Goyal: “That goes into scenarios where clients say, 'I'm already doing things like data backup and replication and all the data loss prevention things in my software. All I want is the amazingly fast capability to access data'. … In those scenarios we are seeing a huge interest in all-flash.”
FlashSystem 840 module pulled out.
Mulchand added other points:
- FlashSystem lacks Tier 1 data services (such as replication, QoS, snapshots, etc) and forces customers to deploy SVC in front of FlashSystem to get data services. SVC adds a net new layer in the architecture requiring compromises.
- Added latency - customers considering FlashSystem would be seeking low latency, yet adding a virtualisation appliance (SVC) increases latency, thereby raising the question why deploy FlashSystem?
- Expanded failure domain – SVC sits in the data path and therefore a failure at the SVC level can lead to data unavailability.
- Increased cost – SVC adds a redundant controller layer and customers would require minimum of two SVCs for failure tolerance. Flash is a premium asset. Adding SVC to the deployment, increases the cost further.
- Added complexity – Another layer to manage and coordinate for change management.
- The performance capability that Flash can deliver surpasses the demand of any single application. Maximising Flash investment means consolidating multiple applications onto a single Flash Appliance or Flash Array.
Consolidation drives multi-tenancy requirements (Tier 1 resiliency, mixed-workload performance, secure sharing of resources, and Quality of Service (QoS) controls to consolidate safely. HP 3PAR StoreServ 7450 offers Tier1 resiliency, mixed workload performance, Virtual Domains for secure sharing and Priority Optimization for QoS controls. Flash Appliances such as FlashSystem are typically not multi-tenant capable.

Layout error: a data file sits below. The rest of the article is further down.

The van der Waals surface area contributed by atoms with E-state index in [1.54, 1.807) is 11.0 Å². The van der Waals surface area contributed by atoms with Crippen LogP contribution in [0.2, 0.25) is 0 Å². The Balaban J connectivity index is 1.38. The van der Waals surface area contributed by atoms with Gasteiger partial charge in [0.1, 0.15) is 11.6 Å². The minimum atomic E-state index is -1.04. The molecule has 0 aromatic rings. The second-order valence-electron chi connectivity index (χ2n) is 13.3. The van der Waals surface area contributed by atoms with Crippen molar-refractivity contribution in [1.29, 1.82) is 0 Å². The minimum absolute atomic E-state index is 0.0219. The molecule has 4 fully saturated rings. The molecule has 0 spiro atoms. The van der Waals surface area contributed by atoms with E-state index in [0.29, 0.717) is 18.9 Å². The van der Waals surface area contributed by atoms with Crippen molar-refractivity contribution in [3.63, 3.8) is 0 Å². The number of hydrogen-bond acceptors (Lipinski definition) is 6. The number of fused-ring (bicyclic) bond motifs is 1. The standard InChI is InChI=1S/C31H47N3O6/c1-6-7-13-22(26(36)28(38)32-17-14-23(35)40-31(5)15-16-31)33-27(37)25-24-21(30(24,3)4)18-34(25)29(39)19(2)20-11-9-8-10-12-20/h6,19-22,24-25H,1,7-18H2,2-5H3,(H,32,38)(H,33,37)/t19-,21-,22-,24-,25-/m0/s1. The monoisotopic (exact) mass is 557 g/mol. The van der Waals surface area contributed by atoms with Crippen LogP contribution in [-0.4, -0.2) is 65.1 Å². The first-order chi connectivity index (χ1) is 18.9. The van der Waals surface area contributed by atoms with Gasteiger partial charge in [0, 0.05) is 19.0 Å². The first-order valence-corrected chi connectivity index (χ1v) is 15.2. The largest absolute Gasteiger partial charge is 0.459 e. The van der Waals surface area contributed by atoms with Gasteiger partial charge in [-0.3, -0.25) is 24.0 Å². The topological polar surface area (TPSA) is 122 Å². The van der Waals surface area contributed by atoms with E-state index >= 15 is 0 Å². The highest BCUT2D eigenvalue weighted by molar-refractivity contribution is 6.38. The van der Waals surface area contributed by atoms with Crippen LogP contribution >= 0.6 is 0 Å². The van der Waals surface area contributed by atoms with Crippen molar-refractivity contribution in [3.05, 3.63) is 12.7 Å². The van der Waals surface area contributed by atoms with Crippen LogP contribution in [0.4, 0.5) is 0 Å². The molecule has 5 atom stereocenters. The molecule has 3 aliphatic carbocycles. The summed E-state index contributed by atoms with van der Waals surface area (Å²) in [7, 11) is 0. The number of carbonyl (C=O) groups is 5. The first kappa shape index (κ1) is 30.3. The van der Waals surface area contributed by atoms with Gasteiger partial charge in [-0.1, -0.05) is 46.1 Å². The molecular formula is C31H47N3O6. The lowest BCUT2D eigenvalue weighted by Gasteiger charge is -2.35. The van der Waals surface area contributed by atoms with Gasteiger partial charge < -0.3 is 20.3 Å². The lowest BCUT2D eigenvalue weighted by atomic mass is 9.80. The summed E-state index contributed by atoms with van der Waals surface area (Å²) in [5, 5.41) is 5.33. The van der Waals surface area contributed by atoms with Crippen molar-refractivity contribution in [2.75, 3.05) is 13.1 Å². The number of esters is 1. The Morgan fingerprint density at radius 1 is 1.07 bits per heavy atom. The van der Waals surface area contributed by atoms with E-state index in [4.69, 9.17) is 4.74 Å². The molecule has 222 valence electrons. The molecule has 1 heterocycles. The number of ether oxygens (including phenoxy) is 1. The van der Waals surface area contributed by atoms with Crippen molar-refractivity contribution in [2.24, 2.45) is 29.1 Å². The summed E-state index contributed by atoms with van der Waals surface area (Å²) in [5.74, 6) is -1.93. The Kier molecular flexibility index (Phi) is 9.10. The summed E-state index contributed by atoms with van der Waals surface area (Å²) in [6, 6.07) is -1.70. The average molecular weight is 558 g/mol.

He finishes by pointing out the HP’s 3PAR StoreServ 7450 is an All Flash Array that delivers across performance (IOPS, Latency), scalability (capacity), and Rich Data Services (including Tier1 resiliency).
IBM rebutted much of the HP view as incorrect, saying that:
- The HP claim that "IBM’s all flash solution lacks tier 1 resiliency and data services ... is not correct. The FlashSystem Enterprise Performance Solution meets all industry requirements for resiliency and has the broadest array of advanced data services in the market. The IBM quote references a time before the FlashSystem Enterprise Performance Solution was marketed."
- The HP view that "SVC adds complexity ... is not correct. IBM FlashSystem 840 and FlashSystem Enterprise Performance Solution both use the same SVC GUI enabling easier management".
- The HP idea that "The IBM offering does not support multi-tenancy ... is not correct. IBM FlashSystem Enterprise Performance Solution supports Quality of Service (QoS) and offers the performance characteristics needed to support consolidation of multiple applications."
For NetApp, John Rollason, director for product, solutions and alliances marketing in EMEA provided this thought: